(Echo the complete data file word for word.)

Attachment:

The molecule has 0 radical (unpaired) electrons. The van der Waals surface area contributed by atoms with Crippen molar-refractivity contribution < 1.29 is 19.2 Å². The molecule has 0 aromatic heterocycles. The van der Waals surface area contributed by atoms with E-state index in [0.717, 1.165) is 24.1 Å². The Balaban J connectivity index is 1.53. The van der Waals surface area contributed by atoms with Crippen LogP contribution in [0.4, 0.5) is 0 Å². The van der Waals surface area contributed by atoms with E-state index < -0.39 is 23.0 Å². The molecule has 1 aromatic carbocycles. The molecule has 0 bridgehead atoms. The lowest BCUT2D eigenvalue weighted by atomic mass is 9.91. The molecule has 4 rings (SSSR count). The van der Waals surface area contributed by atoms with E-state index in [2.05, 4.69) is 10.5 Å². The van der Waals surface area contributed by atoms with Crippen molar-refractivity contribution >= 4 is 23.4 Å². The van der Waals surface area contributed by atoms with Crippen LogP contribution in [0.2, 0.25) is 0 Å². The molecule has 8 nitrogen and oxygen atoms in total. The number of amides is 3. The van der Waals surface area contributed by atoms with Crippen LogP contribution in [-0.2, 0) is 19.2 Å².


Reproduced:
The molecule has 0 radical (unpaired) electrons. The van der Waals surface area contributed by atoms with Crippen molar-refractivity contribution < 1.29 is 19.2 Å². The molecule has 0 aromatic heterocycles. The van der Waals surface area contributed by atoms with E-state index in [0.717, 1.165) is 24.1 Å². The Balaban J connectivity index is 1.53. The van der Waals surface area contributed by atoms with Crippen LogP contribution in [0.4, 0.5) is 0 Å². The van der Waals surface area contributed by atoms with E-state index < -0.39 is 23.0 Å². The molecule has 1 aromatic carbocycles. The molecule has 0 bridgehead atoms. The lowest BCUT2D eigenvalue weighted by atomic mass is 9.91. The molecule has 4 rings (SSSR count). The van der Waals surface area contributed by atoms with E-state index in [2.05, 4.69) is 10.5 Å². The van der Waals surface area contributed by atoms with Crippen molar-refractivity contribution >= 4 is 23.4 Å². The van der Waals surface area contributed by atoms with Crippen LogP contribution in [0.2, 0.25) is 0 Å². The molecule has 8 nitrogen and oxygen atoms in total. The number of amides is 3. The van der Waals surface area contributed by atoms with Crippen LogP contribution in [-0.2, 0) is 19.2 Å².